David
 

gjames52

Well-Known Member
David:

I simply asked questions, and questioned your conclusion. I didn't make any claims about one being better than the other, nor did offer any of the attributes of central lens shutters.

You are a writer and use to publishing your articles and perhaps not used to being questioned. I don't know, but you claimed I had an agenda, simply because I questioned you.

Regards:

Gilbert
 

jsmisc

Well-Known Member
As a long time subscriber to David's professional photographic magazines, I can vouch for his amazing depth of knowledge on matters photographic. He writes no nonsense, clear and unbiased reviews which tell it like it is from a photographer's point of view.
David's advice is always worth having and we should welcome him to Dirk's forums, as I certainly do. I am sure that we will all benefit from his presence here.
(As an aside, in between all this and his publishing ventures he manages to find time somewhere to be a not so dusty guitarist and singer song writer.)
John
 

dirk

CI-Founder
Hey guys, please discuss your opinion in a respectful way. Everybody is allowed to have his own opinion and to explain it, but please respect the netiquette!

And, to make it easier to read, please use the quote feature at the upper right hand corner of each posting (first icon). Select first the text, which you want to quote and click then on the icon.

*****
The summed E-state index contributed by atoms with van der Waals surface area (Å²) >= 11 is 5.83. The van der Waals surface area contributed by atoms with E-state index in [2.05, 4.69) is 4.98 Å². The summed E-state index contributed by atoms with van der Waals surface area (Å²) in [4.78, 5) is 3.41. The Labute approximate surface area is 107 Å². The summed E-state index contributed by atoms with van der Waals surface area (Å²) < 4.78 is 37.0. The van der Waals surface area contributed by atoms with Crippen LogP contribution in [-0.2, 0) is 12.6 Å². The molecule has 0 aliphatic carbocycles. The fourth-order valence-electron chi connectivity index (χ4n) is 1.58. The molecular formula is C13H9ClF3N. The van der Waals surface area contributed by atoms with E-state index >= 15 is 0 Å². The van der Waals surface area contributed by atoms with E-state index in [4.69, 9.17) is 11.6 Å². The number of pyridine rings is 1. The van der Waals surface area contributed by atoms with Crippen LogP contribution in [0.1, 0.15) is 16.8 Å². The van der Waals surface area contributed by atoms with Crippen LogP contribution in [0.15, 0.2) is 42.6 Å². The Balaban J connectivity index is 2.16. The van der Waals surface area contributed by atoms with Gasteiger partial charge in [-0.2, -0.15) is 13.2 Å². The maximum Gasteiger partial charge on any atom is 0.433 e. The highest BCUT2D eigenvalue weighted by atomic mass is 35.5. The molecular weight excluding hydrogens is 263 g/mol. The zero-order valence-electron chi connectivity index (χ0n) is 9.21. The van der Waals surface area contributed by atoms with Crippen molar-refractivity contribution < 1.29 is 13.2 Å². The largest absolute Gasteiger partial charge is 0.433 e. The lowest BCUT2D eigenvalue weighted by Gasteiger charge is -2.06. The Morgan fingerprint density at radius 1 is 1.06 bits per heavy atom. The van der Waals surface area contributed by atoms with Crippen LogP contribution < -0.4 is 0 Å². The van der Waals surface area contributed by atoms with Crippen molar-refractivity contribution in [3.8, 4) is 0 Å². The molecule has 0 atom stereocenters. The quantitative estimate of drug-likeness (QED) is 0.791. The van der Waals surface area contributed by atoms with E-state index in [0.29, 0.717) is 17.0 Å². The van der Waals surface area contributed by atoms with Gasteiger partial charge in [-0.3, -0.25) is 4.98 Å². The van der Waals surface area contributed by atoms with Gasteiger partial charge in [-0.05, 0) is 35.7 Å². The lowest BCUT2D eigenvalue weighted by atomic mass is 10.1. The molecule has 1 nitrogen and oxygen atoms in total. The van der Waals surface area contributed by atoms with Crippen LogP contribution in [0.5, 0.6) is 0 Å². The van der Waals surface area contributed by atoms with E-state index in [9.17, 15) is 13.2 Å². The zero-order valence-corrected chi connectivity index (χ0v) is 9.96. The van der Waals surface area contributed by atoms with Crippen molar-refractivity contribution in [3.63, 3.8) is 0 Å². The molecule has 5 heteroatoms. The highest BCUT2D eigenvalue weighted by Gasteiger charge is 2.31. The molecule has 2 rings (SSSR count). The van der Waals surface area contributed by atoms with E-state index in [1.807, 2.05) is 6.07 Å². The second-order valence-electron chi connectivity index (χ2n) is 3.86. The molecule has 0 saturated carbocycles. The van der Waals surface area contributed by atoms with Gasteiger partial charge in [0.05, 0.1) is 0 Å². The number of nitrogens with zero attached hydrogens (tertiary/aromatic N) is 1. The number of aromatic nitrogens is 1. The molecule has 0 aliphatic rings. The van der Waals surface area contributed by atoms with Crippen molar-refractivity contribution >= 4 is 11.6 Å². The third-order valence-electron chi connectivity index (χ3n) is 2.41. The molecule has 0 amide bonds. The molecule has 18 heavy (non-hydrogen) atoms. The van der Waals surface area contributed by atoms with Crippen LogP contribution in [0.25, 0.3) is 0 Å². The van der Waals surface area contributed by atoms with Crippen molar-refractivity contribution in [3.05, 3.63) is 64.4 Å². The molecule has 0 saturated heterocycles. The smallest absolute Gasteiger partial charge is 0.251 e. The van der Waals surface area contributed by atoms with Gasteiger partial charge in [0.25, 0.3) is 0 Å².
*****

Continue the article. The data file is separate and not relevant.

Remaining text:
Thanks
 
As David said someone looking at the initial comment would think as i did that this was a bad lens. I have the lens but have not used it a great deal so cannot comment on how good/bad it is but Davids comments did reassure me. Let me also say that i have subscribed to his
magazines for a number of years and find the depth to which he discusses the subjects excellent and as Dirk says lets conduct ourselves in a respectful manner

Regards
Manuel odabashian
 
Manuel is biased, because he's proved sufficiently good to have images reproduced in our magazine contests! I seem to recall one of these was a really low-level view (from ground level) of a wild orchid, with an ultrawide. It may have been the 20mm unless Manuel has a 17mm. Whatever, it was big repro. And pin-sharp, because nothing short of perfect gets through to a user-group magazine.

David